Thursday, December 30, 2010

Some claim workers delayed NYC snow cleanup

Some claim workers delayed NYC snow cleanup

By David Ariosto, CNN
December 30, 2010 2:26 p.m. EST
Sanitation workers clear snow at a Brooklyn intersection on Wednesday, December 29.
Sanitation workers clear snow at a Brooklyn intersection on Wednesday, December 29.
  • "It would be an outrage if it took place," the mayor said
  • The sanitation commissioner says he has seen no evidence of intentional delay
  • A city councilman says he was told supervisors ordered workers to slow down
New York (CNN) -- Four days after a monster blizzard blanketed much of the northeastern United States, New York Mayor Michael Bloomberg said he will investigate whether sanitation workers intentionally delayed cleanup efforts over frustrations regarding citywide budget cuts.
"It would be an outrage if it took place," Bloomberg said Thursday, stressing that his administration's primary focus is clearing streets in the city's outer boroughs. Some neighborhoods remained snowbound for days after the storm.
Rumors swirled across New York on Thursday that sanitation officers ordered rank-and-file workers to slow down cleanup efforts in retaliation for the city's belt-tightening measures.
City Councilman Dan Halloran said three sanitation workers and two Department of Transportation supervisors came to his office saying their supervisors ordered the slowdown, telling workers that "the mayor will see how much he needs us" and that "there will be plenty of overtime."
Bloomberg: 'Response was inadequate'
Cabbie helps stranded traveler
Bloomberg said budget cuts had not yet taken effect but defended them, saying, "the state is facing a budget deficit that's going to filter down to us."
The slow clean-up effort hampered morning commuters, delayed first responders and even prevented aircraft service personnel from reaching airports where 29 international flights were stuck on the tarmac for more than three hours, officials said.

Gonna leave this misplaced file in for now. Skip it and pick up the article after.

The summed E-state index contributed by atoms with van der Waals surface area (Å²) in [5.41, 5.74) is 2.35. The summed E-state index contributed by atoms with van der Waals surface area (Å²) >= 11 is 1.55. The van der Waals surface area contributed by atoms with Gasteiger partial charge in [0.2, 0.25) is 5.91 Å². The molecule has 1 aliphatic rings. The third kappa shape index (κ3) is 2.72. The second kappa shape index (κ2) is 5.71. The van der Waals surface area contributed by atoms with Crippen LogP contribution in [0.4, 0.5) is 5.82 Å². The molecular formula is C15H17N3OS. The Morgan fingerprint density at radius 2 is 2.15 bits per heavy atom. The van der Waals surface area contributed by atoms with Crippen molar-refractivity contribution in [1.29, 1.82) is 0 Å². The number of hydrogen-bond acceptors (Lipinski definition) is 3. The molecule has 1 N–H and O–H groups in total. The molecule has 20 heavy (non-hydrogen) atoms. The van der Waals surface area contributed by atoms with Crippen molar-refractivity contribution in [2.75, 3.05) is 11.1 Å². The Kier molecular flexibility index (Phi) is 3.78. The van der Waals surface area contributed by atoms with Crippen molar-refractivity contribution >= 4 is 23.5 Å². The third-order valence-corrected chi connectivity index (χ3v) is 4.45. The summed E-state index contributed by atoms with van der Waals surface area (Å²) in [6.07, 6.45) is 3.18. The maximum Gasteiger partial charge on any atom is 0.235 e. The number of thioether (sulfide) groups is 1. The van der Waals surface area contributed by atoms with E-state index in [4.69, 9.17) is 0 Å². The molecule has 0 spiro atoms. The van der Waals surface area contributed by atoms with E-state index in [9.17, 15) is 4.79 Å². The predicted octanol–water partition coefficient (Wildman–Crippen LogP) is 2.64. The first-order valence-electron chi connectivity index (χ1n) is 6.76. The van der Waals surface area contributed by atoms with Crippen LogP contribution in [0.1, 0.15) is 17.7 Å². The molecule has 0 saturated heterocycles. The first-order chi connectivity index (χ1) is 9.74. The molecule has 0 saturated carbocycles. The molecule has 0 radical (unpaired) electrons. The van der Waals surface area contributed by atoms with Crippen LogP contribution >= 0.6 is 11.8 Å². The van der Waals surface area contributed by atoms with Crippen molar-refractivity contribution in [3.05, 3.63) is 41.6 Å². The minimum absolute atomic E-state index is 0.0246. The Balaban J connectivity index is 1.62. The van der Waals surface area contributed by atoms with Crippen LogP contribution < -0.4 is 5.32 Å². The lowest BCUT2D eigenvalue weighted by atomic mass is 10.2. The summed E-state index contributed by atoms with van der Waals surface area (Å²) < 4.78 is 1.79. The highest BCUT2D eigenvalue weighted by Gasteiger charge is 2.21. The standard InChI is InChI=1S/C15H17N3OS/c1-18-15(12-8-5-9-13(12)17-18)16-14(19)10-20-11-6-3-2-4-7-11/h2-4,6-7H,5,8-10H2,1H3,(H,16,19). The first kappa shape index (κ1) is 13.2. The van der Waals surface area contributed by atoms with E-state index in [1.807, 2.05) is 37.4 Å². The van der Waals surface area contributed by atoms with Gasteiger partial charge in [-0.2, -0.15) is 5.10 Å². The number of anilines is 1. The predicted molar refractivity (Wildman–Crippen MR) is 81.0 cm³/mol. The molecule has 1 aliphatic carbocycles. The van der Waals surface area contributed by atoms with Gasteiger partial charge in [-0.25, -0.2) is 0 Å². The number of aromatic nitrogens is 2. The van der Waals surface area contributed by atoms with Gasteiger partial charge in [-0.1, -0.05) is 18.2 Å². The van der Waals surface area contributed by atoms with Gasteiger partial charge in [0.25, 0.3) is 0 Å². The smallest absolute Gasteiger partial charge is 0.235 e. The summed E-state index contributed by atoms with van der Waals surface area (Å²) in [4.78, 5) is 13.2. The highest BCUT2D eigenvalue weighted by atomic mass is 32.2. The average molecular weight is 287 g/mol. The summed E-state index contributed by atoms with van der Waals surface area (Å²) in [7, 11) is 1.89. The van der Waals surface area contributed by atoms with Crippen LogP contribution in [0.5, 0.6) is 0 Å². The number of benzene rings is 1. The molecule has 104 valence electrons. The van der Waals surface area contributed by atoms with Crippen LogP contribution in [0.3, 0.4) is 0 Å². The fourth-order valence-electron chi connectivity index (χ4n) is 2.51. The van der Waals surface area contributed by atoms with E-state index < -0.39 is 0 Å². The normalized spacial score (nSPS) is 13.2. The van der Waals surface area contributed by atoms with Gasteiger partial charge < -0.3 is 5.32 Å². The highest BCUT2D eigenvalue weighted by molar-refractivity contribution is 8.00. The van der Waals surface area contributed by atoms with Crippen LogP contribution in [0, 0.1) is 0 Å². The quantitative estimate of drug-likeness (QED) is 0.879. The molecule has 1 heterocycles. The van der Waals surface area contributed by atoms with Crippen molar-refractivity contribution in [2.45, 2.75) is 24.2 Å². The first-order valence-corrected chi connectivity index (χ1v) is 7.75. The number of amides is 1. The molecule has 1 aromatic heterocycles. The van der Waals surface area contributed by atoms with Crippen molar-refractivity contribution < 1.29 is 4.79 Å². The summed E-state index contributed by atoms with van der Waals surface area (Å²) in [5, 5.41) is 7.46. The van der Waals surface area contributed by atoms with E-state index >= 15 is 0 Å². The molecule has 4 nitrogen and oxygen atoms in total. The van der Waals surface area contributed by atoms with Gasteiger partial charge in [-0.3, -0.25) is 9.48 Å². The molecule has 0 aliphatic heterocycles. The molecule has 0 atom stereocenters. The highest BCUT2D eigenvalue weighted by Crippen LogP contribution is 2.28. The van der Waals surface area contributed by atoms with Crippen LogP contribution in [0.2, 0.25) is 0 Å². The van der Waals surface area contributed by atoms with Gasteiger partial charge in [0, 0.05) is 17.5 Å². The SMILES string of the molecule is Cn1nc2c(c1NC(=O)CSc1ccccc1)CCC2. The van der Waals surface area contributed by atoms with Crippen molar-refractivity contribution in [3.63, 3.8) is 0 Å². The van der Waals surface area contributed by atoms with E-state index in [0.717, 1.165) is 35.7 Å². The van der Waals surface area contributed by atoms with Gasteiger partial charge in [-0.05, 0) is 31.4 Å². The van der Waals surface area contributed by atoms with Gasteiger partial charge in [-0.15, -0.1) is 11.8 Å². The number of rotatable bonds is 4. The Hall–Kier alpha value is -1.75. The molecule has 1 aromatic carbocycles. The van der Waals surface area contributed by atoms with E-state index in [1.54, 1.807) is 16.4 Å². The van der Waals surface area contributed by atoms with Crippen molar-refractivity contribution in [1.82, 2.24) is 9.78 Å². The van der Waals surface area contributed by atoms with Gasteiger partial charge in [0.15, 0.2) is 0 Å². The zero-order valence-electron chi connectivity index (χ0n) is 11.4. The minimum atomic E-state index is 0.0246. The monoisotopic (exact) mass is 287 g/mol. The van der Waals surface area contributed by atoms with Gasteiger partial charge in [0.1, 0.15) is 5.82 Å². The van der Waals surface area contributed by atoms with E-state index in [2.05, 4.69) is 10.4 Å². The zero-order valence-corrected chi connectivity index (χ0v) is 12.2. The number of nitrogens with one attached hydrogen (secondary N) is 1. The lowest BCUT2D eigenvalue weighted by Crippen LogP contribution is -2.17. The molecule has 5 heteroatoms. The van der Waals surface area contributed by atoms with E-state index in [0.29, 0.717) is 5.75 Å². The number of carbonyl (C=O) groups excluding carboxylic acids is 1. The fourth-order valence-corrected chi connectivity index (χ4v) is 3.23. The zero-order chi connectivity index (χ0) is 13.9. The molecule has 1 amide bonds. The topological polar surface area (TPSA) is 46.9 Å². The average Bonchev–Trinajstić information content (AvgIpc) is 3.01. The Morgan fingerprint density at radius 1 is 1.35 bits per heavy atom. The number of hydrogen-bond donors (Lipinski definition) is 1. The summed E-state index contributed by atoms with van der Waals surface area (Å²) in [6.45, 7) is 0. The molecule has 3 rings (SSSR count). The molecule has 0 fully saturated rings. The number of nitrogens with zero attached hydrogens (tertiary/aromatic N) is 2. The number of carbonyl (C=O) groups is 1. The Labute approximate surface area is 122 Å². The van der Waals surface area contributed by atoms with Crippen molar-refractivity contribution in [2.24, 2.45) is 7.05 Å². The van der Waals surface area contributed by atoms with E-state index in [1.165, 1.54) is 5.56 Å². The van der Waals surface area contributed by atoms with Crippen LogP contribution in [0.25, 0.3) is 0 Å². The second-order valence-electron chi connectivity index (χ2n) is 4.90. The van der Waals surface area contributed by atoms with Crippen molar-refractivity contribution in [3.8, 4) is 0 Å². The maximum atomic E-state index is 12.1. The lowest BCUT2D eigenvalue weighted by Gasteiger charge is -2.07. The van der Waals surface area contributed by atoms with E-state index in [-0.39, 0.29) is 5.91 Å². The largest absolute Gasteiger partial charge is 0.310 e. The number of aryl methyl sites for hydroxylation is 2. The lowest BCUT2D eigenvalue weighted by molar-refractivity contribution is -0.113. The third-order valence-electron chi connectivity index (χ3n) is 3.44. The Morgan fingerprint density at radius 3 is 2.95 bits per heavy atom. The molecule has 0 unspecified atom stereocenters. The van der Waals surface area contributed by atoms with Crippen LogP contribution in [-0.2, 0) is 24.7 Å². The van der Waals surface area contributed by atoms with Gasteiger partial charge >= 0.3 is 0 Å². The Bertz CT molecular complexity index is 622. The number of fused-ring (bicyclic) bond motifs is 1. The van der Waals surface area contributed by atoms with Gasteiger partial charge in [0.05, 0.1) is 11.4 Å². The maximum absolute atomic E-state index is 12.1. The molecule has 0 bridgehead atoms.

The head of New York's sanitation workers' union earlier blamed harsh winds and budget cuts as reasons for the slow response.
"We were 400 people short," said Harry Nespoli, president of the Uniformed Sanitationmen's Association. "There are certain services that should not be affected. The people pay taxes for it."
Sanitation Commissioner John Doherty said he had not seen evidence of a worker protest.
"But we have to look into that," he said.

America in Decline: Why Germans Think We're Insane

A look at our empire in decline through the eyes of the European media.

As an American expat living in the European Union, I’ve started to see America from a different perspective.
The European Union has a larger economy and more people than America does. Though it spends less -- right around 9 percent of GNP on medical, whereas we in the U.S. spend close to between 15 to 16 percent of GNP on medical -- the EU pretty much insures 100 percent of its population.
The U.S. has 59 million people medically uninsured; 132 million without dental insurance; 60 million without paid sick leave; 40 million on food stamps. Everybody in the European Union has cradle-to-grave access to universal medical and a dental plan by law. The law also requires paid sick leave; paid annual leave; paid maternity leave. When you realize all of that, it becomes easy to understand why many Europeans think America has gone insane.
Der Spiegel has run an interesting feature called "A Superpower in Decline," which attempts to explain to a German audience such odd phenomena as the rise of the Tea Party, without the hedging or attempts at "balance" found in mainstream U.S. media. On the Tea Parties: